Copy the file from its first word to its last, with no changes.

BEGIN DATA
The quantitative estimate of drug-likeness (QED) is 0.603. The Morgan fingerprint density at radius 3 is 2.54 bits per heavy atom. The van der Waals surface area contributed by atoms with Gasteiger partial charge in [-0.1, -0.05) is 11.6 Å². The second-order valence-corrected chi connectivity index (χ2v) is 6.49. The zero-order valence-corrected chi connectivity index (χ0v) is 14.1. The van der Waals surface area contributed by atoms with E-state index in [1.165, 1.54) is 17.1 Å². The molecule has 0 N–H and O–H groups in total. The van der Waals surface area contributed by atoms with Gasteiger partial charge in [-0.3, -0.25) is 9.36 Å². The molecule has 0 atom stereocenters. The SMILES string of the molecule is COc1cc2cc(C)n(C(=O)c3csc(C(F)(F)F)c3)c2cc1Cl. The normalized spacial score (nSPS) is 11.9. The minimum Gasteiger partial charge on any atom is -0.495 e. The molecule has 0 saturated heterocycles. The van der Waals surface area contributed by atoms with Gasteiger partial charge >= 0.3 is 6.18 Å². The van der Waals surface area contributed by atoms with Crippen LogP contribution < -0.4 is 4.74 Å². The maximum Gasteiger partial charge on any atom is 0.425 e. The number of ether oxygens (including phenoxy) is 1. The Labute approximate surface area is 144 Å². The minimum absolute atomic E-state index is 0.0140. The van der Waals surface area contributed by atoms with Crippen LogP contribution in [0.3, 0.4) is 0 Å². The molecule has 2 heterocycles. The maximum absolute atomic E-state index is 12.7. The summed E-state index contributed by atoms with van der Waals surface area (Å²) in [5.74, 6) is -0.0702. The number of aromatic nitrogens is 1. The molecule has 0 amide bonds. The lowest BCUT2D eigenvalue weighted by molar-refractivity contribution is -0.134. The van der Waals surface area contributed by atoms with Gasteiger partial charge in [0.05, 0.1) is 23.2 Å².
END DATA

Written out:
The quantitative estimate of drug-likeness (QED) is 0.603. The Morgan fingerprint density at radius 3 is 2.54 bits per heavy atom. The van der Waals surface area contributed by atoms with Gasteiger partial charge in [-0.1, -0.05) is 11.6 Å². The second-order valence-corrected chi connectivity index (χ2v) is 6.49. The zero-order valence-corrected chi connectivity index (χ0v) is 14.1. The van der Waals surface area contributed by atoms with E-state index in [1.165, 1.54) is 17.1 Å². The molecule has 0 N–H and O–H groups in total. The van der Waals surface area contributed by atoms with Gasteiger partial charge in [-0.3, -0.25) is 9.36 Å². The molecule has 0 atom stereocenters. The SMILES string of the molecule is COc1cc2cc(C)n(C(=O)c3csc(C(F)(F)F)c3)c2cc1Cl. The normalized spacial score (nSPS) is 11.9. The minimum Gasteiger partial charge on any atom is -0.495 e. The molecule has 0 saturated heterocycles. The van der Waals surface area contributed by atoms with Gasteiger partial charge >= 0.3 is 6.18 Å². The van der Waals surface area contributed by atoms with Crippen LogP contribution < -0.4 is 4.74 Å². The maximum Gasteiger partial charge on any atom is 0.425 e. The number of ether oxygens (including phenoxy) is 1. The Labute approximate surface area is 144 Å². The minimum absolute atomic E-state index is 0.0140. The van der Waals surface area contributed by atoms with Crippen LogP contribution in [0.3, 0.4) is 0 Å². The molecule has 2 heterocycles. The maximum absolute atomic E-state index is 12.7. The summed E-state index contributed by atoms with van der Waals surface area (Å²) in [5.74, 6) is -0.0702. The number of aromatic nitrogens is 1. The molecule has 0 amide bonds. The lowest BCUT2D eigenvalue weighted by molar-refractivity contribution is -0.134. The van der Waals surface area contributed by atoms with Gasteiger partial charge in [0.05, 0.1) is 23.2 Å².